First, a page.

Let me introduce myself
My name is Anna Kaminski and every time I’m asked, I feel absolutely delighted to say that I teach mindfulness and write children’s mindfulness books. I can confidently say I’m doing my dream job!
I have been studying psychology for over a decade and stumbled across mindfulness while reviewing literature on ADHD. I have been excited about it ever since as it is perfectly aligned with my goal of helping children be well.
Mindfulness has become a bit of a buzz word, which makes it tempting to focus on its superficial meaning. It is however a concept worth exploring deeper as it encompasses much more than ‘being in the now’.
It’s likely that the audience of Inner Seed is familiar with mindfulness, so I will allow myself not to overly elaborate on its definition. Briefly, mindfulness is being aware of what is present in the very moment, whether in or outside of the body. It is no ordinary awareness however, as it is characterised by suspension of judgment and limited attachment, kindness towards the self and others, curiosity, openness, gratitude and acceptance, amongst others traits.
One of the reasons why mindfulness has gained popularity recently is the availability of scientific evidence that proves its positive effects on cognitive functioning and mental health. For thousands of years people have enjoyed those benefits, which include decreased stress and anxiety as well as improved concentration and mood, just to name a few. I, both personally and professionally, rely on daily practice for a sense of clarity, stability, happiness and inspiration. Every day I teach mindfulness principles to my young children. No, it doesn’t always go perfectly and no, my house isn’t a peaceful haven. Yet!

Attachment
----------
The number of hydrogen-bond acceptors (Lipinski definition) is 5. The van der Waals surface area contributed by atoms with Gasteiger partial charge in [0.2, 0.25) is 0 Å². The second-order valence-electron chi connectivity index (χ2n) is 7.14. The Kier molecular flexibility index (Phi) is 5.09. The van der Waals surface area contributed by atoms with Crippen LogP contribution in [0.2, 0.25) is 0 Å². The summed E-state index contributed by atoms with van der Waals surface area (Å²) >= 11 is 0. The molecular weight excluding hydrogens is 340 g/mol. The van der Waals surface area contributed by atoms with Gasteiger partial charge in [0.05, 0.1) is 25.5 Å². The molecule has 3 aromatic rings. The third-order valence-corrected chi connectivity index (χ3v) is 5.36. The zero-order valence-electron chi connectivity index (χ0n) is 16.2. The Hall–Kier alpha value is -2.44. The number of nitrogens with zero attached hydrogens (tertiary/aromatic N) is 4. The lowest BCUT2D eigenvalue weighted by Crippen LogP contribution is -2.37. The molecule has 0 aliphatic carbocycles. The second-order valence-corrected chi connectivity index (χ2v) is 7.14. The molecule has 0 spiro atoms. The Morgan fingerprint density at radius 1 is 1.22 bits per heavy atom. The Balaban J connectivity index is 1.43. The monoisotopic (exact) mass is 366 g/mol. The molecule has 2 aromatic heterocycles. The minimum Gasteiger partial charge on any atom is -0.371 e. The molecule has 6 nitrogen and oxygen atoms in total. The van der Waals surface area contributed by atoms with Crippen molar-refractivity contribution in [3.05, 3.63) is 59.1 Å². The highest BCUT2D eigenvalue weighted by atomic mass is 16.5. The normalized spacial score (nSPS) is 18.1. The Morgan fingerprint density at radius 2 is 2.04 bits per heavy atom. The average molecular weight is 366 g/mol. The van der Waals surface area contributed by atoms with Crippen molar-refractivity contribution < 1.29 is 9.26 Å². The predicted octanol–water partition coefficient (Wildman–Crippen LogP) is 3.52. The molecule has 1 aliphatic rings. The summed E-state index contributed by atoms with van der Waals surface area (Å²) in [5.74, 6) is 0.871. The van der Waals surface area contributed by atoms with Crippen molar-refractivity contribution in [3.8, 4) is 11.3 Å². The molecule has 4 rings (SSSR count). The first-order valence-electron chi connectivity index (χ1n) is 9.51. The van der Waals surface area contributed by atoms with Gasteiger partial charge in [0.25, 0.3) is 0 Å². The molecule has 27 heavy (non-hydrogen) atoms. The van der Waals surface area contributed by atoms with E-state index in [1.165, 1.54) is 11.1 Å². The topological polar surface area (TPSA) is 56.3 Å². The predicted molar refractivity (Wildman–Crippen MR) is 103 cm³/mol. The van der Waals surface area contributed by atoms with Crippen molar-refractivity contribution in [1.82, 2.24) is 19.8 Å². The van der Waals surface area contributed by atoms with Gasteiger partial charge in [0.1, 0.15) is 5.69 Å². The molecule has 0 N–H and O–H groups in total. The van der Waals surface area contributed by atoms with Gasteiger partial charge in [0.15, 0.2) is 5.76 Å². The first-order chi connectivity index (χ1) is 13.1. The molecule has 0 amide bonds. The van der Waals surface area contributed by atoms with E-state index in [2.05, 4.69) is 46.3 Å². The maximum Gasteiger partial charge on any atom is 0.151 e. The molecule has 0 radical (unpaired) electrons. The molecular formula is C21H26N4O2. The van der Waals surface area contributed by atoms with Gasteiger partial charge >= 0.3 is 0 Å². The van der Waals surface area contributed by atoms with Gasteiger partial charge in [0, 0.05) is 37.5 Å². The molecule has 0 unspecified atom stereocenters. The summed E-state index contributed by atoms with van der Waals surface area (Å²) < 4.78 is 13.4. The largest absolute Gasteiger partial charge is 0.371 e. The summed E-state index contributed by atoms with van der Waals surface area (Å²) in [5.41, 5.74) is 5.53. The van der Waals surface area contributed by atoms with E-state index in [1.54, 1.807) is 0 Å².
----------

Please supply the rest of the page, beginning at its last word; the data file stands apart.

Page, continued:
Not too young?
Since I started teaching mindfulness to people of various ages, I have known that it is a life skill that everyone should be equipped with as early as possible. Mindfulness practice activates the prefrontal cortex of the brain, an area involved in attention management, analysis, self-control, morality and other sophisticated cognitive functions. A rapidly developing brain is easily influenced by experience, which is one reason why starting early is recommended. Providing a child with an adaptive way of coping (for example focusing on the body during a challenging situation and walking away instead of screaming) is invaluable. In the adult world those coping skills might mean a difference between keeping and losing a relationship or a job! Whether through modelling it yourself, informal conversations about mindful living or direct teaching, it pays to start as soon as you can. If you practice, your children will benefit no matter what age they are. In fact, studies show that the entire family environment is positively impacted by one person’s practice.
Back to school.
How can mindfulness serve us now, during this busy time of the year? As exciting as new beginnings can be, for some kids and adults September brings anxiety about meeting new friends and teachers, academic challenges and/or sense of sadness and loss about family left behind in the home country. All in all, it can be an emotional period for many. Moving self-care to the top of our priority list is especially important as stress, pressure, duties and distractions mount. Apart from the usual things you might do to nurture yourself and your child (having a meal with friends, taking a soothing bath, spending time outside, listening to favourite music, for instance), you might like to consider mindfulness practice as another way to unwind and ground yourself.
Here are a few ideas you might like to try with your kids: